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Laurasian migration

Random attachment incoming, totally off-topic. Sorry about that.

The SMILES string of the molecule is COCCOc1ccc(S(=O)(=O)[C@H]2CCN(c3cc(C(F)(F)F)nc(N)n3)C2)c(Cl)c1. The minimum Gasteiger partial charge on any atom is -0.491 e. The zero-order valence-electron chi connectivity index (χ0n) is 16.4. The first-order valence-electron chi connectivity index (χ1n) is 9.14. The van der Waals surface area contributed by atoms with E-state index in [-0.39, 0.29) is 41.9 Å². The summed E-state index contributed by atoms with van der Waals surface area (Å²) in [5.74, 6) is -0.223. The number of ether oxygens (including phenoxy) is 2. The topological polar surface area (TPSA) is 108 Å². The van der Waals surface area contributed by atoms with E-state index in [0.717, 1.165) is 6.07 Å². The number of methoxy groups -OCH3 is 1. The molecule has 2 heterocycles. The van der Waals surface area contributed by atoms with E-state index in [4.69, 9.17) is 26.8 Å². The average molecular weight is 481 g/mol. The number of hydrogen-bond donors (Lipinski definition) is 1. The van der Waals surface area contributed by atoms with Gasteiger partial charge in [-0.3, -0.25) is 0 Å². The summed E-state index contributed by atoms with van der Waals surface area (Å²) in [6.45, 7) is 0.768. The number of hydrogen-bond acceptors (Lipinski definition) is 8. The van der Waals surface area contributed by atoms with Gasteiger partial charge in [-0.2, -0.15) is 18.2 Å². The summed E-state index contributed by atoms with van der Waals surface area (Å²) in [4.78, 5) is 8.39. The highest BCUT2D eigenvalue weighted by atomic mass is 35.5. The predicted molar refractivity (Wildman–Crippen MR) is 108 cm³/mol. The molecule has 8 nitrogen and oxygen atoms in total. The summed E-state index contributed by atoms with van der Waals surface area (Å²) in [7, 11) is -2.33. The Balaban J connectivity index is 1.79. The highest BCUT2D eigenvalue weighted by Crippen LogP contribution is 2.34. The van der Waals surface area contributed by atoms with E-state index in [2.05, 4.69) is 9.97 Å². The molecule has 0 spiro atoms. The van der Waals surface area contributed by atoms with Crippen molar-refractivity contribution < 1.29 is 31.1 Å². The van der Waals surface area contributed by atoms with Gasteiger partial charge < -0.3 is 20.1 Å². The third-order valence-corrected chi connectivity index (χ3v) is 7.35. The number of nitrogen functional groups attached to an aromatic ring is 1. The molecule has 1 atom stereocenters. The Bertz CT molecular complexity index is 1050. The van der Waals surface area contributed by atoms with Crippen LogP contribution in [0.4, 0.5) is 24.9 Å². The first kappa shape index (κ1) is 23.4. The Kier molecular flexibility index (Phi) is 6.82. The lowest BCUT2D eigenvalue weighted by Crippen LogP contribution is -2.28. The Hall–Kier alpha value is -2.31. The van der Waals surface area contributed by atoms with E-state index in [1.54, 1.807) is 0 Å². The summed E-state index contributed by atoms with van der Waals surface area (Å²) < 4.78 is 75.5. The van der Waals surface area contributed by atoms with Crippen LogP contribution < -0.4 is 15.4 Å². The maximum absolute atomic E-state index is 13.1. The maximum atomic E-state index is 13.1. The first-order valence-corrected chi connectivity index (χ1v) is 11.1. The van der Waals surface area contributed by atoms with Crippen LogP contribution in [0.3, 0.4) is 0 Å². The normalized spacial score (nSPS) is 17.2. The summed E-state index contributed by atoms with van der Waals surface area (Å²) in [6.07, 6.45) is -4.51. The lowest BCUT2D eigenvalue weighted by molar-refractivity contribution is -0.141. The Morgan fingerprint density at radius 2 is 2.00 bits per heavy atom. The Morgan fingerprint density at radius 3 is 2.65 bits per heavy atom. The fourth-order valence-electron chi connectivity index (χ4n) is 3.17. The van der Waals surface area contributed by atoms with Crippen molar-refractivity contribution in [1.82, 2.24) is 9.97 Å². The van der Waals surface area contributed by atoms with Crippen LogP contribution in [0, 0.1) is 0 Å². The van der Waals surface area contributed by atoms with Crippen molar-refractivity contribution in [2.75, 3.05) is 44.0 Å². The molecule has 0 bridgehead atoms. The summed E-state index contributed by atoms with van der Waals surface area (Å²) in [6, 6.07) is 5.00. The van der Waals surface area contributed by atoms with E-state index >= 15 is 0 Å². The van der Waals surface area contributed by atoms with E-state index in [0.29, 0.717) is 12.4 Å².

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Laurasian migration explains Gondwanan disjunctions:Evidence from MalpighiaceaeCharles C. Davis†‡, Charles D. Bell§, Sarah Mathews¶, and Michael J. Donoghue§†Department of Organismic and Evolutionary Biology, Harvard University Herbaria, 22 Divinity Avenue, Cambridge, MA 02138;§Department of Ecology andEvolutionary Biology, Yale University, P.O. Box 208106, New Haven, CT 06520; and¶Division of Biological Sciences, 226 Tucker Hall, University of Missouri,Columbia, MO 65211Communicated by Peter H. Raven, Missouri Botanical Garden, St. Louis, MO, March 25, 2002 (received for review November 1, 2001)Explanations for biogeographic disjunctions involving SouthAmerica and Africa typically invoke vicariance of western Gond-wanan biotas or long distance dispersal. These hypotheses areproblematical because many groups originated and diversifiedwell after the last known connection between Africa and SouthAmerica (⬇105 million years ago), and it is unlikely that ‘‘sweep-stakes’’ dispersal accounts for many of these disjunctions. Phylo-genetic analyses of the angiosperm clade Malpighiaceae, com-bined with fossil evidence and molecular divergence-timeestimates, suggest an alternative hypothesis to account for suchdistributions. We propose that Malpighiaceae originated in north-ern South America, and that members of several clades repeatedlymigrated into North America and subsequently moved via NorthAtlantic land connections into the Old World during episodesstarting in the Eocene, when climates supported tropical forests.This Laurasian migration route may explain many other extantlineages that exhibit western Gondwanan distributions.Malpighiaceae contains trees, shrubs, and vines that aredistributed widely in tropical and subtropical forests andsavannas of the Old and New Worlds (ref. 1; Fig. 1). Approxi-mately 85% of the species occur in the New World where theyare pollinated by specialized oil-collecting bees that are absentfrom the Old World. This distribution has invited the develop-ment of alternative theories for the origin and diversification ofMalpighiaceae. Vogel (2) proposed the ‘‘Gondwanian abori-gine’’ hypothesis, in which the current distribution resulted fromthe break-up of western Gondwana (the supercontinent com-prising Africa and South America). This hypothesis implies thatthe Malpighiaceae originated before western Gondwana divided[i.e., ⬇105 mya (3)], as did several included lineages with disjunctdistributions between the New and Old Worlds. In contrast,Anderson (1) and others (4) have favored an ‘‘American colo-nist’’ hypothesis, according to which Malpighiaceae originated innorthern South America, in isolation from Africa, and dispersedeastward across the Atlantic at least twice. This hypothesispredicts that the ages of Malpighiaceae and of divergencesbetween New World and Old World lineages are younger thanthe last known land connection between South America andAfrica.To elucidate the biogeographic history of Malpighiaceae, weused maximum likelihood to estimate the phylogeny for thegroup by using DNA nucleotide data from chloroplast ndhF andnuclear phytochrome C (PHYC) sequences (see Materials andMethods). This data set included sequences from one outgroupand 70 species of Malpighiaceae. To test these biogeographichypotheses, it is necessary to attach a temporal dimension to thephylogeny to infer the timing (i) of the origin of Malpighiaceaeand (ii) of the disjunctions between New and Old World lineages.Although molecular divergence estimates must be viewed withcaution, these approaches may identify a window of time forbranching events that will help select among competinghypotheses.Materials and MethodsOur data set included 71 ndhF sequences and 71 PHYCsequences, which were readily aligned by eye. This data setincluded sequences from one outgroup and 70 species ofMalpighiaceae representing the majority of genera, includingmultiple accessions from morphologically diverse or putativelynon-monophyletic genera. Most ndhF sequences were previ-ously obtained by using the methodology published in Davis,Anderson, and Donoghue (5) and in Davis (6). Two additionalndhF sequences were also generated for this study (GenBankaccession nos. AF500495 and AF500496). The PHYC sequencesare newly generated (GenBank accession nos. AF500522–AF500582), except for AF436794–AF436804 from Davis (6),and were obtained by using previously detailed (7) PCR,cloning, and sequencing procedures. We screened up to fiveclones from several species representing most of the majorlineages within Malpighiaceae (GenBank accession nos.AF500497–AF500521) and found no evidence of duplicationevents within PHYC, consistent with previous findings byMathews and Donoghue (7).To assess the level of congruence between the ndhF and PHYCdata sets, we used the incongruence length difference test (8)implemented inPAUP* V. 4.0B8 (9) for UNIX as the partition-homogeneity test. We used simple taxon addition (saving 10trees per replicate), tree-bisection-reconnection branch-swapping, and heuristic searches with 999 repartitions of thedata. The results (P ⫽ 0.55) indicated that ndhF and PHYC werecongruent and so they were combined for further analysis. Thecombined data set included 1,833 aligned sites. Data matricesanalyzed in this study are available from the first author and fromTreeBASE (http:兾兾www.treebase.org).Phylogenetic analyses by using maximum likelihood wereconducted on the combined data set withPAUP*. Tree searcheswere conducted with 300 random sequence addition replicatesand tree-bisection-reconnection branch swapping. We per-formed 300 bootstrap replicates to assess clade support. Tochoose a model of sequence evolution we performed likelihoodratio tests (10) with likelihood trees generated by using a seriesof models with increasing complexity. The GTR⫹I⫹⌫ modelhad a higher likelihood than other models and was used toevaluate molecular rate constancy.To infer the location of disjunctions between New and OldWorld lineages, ancestral areas were reconstructed by usingdispersal-vicariance analysis (DIVA; ref. 11). DIVA recon-structs ancestral areas by minimizing the number of dispersal andextinction events needed to explain the distribution pattern.Vicariance is the default mode of speciation in DIVA, and suchevents are not counted as steps in identifying optimal solutions;inferred dispersal and extinction events are counted as one stepeach. Our data matrix used to